Knowing full well that every other metal blogger was going to be writing about the five year anniversary, there probably isn’t anything I am going to say that hasn’t already been said today or in previous years. However, the more the day went by, the more I couldn’t let today end without saying what is on my mind.
Five years later, the tragic news the struck the hearts of millions of metal fans around the world continues to cause the same anguish it did back then. For many, Dimebag was a guitar and metal God, for others he was family and a friend that was taken unnecessarily.
Dimebag is one of my guitar heroes. I remember, vividly, when I found out Dimebag had been murdered on stage. It was the following morning on my way to the train station taking my regular commute to work when I heard the news. I was dazed, confused, angry, sad, and somewhat lost by the actions that went down. When I listen to Pantera and Damageplan, I still get pissed off about the whole thing. I often find myself asking the same question: Why? I can sit here and ponder why one of my inspirations was taken, but it won’t change anything. He is gone, it sucks, but at least we have his music.
I never had the opportunity to hear Pantera perform because school always got in the way or I was broke. I had given Damageplan to Viola the previous year as a holiday gift and I was hoping to go see the band perform one day. Now, I won’t ever have that chance.
As much as the metal world remembers Dimebag, I was reminded by a great article on Noisecreep about the totality of chaos and carnage that occurred on December 8, 2004. There were four people who died that day. It is say easy to remember Dimebag and forget the others, but Erin Halk, Jeff Thompson, and Nathan Bray were also the victims of stupidity. The book, A Vulgar Display of Power: Courage and Carnage at the AlRosa Villa, provides a detailed description of the events that transpired on that fateful evening.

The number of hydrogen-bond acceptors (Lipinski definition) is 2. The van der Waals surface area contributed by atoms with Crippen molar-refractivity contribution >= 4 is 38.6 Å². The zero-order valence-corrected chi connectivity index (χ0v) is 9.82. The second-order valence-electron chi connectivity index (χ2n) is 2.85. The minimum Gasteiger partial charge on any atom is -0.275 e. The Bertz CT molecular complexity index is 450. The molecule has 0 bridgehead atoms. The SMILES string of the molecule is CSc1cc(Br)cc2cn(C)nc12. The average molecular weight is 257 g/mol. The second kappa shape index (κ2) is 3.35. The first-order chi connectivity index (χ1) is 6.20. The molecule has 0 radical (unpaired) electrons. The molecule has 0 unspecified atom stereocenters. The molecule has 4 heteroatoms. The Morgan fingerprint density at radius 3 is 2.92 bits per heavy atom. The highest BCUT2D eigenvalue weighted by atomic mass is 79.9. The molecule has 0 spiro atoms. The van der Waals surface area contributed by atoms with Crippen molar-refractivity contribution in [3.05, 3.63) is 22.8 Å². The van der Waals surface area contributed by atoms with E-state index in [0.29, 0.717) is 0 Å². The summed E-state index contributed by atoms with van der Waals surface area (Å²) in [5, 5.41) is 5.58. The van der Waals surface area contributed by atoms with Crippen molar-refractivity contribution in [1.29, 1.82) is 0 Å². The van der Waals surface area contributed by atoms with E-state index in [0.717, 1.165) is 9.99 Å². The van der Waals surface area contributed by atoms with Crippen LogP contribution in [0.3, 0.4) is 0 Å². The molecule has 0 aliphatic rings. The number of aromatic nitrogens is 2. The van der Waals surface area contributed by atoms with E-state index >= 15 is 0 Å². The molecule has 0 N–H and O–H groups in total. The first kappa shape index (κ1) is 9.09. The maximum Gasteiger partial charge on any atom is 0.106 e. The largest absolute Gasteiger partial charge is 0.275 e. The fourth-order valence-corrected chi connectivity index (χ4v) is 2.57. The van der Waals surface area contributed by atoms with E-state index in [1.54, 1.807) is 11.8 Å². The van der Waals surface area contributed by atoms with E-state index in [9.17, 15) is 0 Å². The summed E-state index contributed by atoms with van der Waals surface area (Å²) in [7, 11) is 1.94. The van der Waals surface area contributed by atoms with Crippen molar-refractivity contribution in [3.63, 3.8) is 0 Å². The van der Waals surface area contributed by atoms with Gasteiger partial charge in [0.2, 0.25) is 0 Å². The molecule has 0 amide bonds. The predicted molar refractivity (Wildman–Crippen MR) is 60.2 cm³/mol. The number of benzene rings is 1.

More from Noisecreep:
The truth was amazing, inspiring and pretty much cast aside. Jeff Thompson, Erin Halk and Nathan Bray died trying to save lives. Each of these men recognized that they were facing an armed man who had just killed someone, yet they acted. Were it not for the courage and heroism of Thompson, a member of Damageplan’s security, almost certainly the killer would have murdered Dime’s brother, Vinnie Paul Abbott.
Nathan Bray, a fan, climbed onto the stage to give CPR to people he had never met. He tried to help and save lives. The 23-year-old skinny father of a three-year-old was no threat to the armed 270-pound murderer, yet as he was giving CPR, his eyes met those of the killer and moments later, a 9mm bullet shattered his sternum and took the life away. Erin Halk, a former Marine and security member for the Alrosa, agonized for three minutes as he tried to figure out a way to cease the carnage. At a point where the killer was reloading ammo, Halk made his move, rushing the killer in the hopes of overpowering him and freeing a hostage. Sadly, as he advanced, the killer lowered his weapon and fired five shots into Erin’s body, killing him.
In memory, of Dimebag…